“Jack of all trades, master of none” is a common maxim for leaders spread thin by their interests. “Focus or fail” is the prevailing career advice, and leaders are repeatedly told that specialization is key to success. But is there another way to succeed?
Let’s outline the world today.
Once a revolutionary concept, globalization is now widely accepted. Increased global outlooks and the velocity of international exchange present a landscape in which modern leaders grow and thrive. The interconnected world expands boundaries and the generation raised in it fervently applies globalization to daily living.
2. Technology platforms
Three emerging technology platforms embolden a multifaceted world of leadership:
Learning platforms rapidly train leaders about a skillset or issue (e.g., MOOCs such as Duolingo and Codeacademy, and online accreditation programs).
“Doing” platforms broadly advance investment, execution or management of ideas (e.g., crowdsourcing platforms such as Kickstarter and Quora, and management platforms such as Basecamp and Asana).
Sharing platforms bolster information exchange, feedback loops and competition (e.g., social media, websites and blogs).
Collectively, these three platforms dramatically reduce the transaction costs of making an impact. These platforms make it possible for renaissance leaders to grow diverse skillsets and accomplish great feats quickly, effectively and sometimes even simultaneously.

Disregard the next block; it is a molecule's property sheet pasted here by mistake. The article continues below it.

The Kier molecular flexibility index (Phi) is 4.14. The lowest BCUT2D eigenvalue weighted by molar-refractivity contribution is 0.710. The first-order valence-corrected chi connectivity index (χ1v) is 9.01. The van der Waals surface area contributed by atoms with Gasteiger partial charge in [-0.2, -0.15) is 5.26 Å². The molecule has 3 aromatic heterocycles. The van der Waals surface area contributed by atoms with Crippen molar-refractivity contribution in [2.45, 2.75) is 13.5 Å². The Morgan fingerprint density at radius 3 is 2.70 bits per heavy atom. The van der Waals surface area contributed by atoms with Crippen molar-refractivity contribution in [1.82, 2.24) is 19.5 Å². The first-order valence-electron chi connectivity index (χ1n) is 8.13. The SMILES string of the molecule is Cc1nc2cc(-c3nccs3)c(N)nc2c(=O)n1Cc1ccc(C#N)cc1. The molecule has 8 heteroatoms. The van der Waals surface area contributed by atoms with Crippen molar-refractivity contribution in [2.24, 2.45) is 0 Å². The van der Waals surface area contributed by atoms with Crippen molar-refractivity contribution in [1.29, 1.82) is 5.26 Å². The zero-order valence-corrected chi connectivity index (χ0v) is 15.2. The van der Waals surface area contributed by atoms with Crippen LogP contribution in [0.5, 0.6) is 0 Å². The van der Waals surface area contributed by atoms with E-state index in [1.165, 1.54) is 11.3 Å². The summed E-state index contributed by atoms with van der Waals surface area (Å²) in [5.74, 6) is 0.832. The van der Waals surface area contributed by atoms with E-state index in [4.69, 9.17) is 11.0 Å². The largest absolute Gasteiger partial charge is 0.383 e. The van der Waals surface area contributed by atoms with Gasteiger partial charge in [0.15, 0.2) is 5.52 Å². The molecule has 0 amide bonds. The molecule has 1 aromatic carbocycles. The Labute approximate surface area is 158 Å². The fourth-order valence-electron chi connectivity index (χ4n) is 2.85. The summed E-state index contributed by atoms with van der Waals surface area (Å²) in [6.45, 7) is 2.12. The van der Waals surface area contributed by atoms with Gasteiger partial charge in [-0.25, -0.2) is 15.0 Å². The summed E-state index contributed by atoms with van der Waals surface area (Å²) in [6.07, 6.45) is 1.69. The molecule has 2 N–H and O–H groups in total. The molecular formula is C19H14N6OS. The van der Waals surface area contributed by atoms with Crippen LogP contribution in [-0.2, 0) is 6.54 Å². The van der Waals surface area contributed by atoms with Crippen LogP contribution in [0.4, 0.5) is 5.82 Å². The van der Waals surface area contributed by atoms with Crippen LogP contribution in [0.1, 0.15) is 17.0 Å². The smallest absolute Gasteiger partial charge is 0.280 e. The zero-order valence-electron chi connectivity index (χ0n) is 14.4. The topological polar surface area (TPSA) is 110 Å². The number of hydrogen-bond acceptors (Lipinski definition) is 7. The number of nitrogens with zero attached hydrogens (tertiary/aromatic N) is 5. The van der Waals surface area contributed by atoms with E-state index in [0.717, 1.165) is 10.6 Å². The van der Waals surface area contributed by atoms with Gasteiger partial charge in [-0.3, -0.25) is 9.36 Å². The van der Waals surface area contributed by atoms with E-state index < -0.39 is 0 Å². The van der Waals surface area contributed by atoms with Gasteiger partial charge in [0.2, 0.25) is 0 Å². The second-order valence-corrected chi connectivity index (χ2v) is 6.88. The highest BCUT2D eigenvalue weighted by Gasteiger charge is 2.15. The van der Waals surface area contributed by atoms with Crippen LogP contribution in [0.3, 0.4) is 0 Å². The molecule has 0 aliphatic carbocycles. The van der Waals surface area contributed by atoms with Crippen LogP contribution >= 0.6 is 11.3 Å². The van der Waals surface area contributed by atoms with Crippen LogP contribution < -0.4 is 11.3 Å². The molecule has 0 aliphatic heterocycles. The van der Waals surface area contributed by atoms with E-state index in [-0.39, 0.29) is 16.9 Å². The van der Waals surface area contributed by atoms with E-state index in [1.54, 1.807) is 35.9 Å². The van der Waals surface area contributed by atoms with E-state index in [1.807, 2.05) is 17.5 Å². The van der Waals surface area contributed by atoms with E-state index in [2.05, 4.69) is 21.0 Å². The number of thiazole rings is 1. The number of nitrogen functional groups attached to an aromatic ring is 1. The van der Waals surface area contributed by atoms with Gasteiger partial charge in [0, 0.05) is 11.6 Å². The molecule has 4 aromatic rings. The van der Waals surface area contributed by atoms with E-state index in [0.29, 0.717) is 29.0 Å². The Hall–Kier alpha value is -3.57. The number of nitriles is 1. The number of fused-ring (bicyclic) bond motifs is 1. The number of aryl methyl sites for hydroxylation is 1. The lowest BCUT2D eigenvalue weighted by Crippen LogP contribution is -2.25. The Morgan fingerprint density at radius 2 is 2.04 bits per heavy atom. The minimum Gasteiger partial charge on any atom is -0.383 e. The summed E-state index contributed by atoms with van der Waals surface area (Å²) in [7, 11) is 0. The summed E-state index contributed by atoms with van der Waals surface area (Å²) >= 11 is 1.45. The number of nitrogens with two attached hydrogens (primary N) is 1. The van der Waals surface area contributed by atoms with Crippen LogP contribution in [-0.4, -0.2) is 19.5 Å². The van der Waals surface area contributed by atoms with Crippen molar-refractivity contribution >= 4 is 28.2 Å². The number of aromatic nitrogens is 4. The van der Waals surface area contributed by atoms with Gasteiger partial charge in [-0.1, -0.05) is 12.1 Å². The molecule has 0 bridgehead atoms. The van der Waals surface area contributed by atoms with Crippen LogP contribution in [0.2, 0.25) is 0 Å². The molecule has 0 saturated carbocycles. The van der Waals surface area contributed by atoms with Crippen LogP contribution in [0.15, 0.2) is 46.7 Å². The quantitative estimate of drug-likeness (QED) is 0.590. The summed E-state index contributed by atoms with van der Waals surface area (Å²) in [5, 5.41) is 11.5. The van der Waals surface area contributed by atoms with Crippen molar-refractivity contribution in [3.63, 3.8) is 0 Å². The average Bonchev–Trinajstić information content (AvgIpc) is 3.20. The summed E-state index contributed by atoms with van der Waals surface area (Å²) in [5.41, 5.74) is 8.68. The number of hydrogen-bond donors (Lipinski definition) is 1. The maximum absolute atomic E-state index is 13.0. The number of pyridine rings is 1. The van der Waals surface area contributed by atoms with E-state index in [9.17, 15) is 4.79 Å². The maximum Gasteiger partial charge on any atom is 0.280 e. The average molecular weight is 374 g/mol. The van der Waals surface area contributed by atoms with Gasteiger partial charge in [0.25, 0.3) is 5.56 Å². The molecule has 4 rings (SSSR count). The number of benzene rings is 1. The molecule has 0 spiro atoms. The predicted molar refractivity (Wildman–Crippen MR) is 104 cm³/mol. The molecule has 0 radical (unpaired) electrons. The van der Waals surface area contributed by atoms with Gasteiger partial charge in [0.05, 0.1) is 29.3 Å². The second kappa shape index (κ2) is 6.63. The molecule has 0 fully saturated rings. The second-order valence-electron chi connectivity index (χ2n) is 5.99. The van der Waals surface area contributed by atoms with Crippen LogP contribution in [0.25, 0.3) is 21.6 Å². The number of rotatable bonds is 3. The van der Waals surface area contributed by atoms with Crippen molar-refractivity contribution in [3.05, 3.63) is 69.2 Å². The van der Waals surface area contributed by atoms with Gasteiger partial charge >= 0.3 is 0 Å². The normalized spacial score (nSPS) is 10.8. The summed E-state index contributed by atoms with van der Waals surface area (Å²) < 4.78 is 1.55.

3. Flexible business models
An emergence of flexible business models systemize nurturing environments. For example, forward-thinking companies institute work-life balance policies designed for family life as well as the pursuit of personal passions or interests.
Automation and additive manufacturing are more sophisticated examples of flexible business models that reduce the time workers need to accomplish traditional tasks, providing more time to spend on other pursuits. In short, across workforce and business processes, emerging business models empower leaders to have their cake and eat it, too.
Human potential has reached unprecedented levels. The combination of globalization, technology platforms and flexible career models enables the growth of multifaceted leaders.
Meet the renaissance leader
A renaissance leader is someone who has profound, diverse expertise and channels those abilities for purpose, problem-solving and unifying others. Unlike a polymath or multipotentialite, a renaissance leader is driven by causes beyond themselves.
There are three criteria for being a renaissance leader:
Diverse field expertise: He or she has more than broad interests or superficial involvement in several fields. Rather, the individual possesses a profound knowledge, proficiency or expertise in various fields.
Channeled fields: Renaissance leaders are masters at channeling various fields to accomplish focused objectives or to solve targeted problems. In other words, renaissance leaders combine learning from industries that other people may not view as complementary and use those learnings to address specific challenges.
Unifier: Renaissance leaders are unique because they harness shared experiences by working with and unifying people from diverse backgrounds. Renaissance leaders inspire diverse peoples to take action.
Why renaissance leaders matter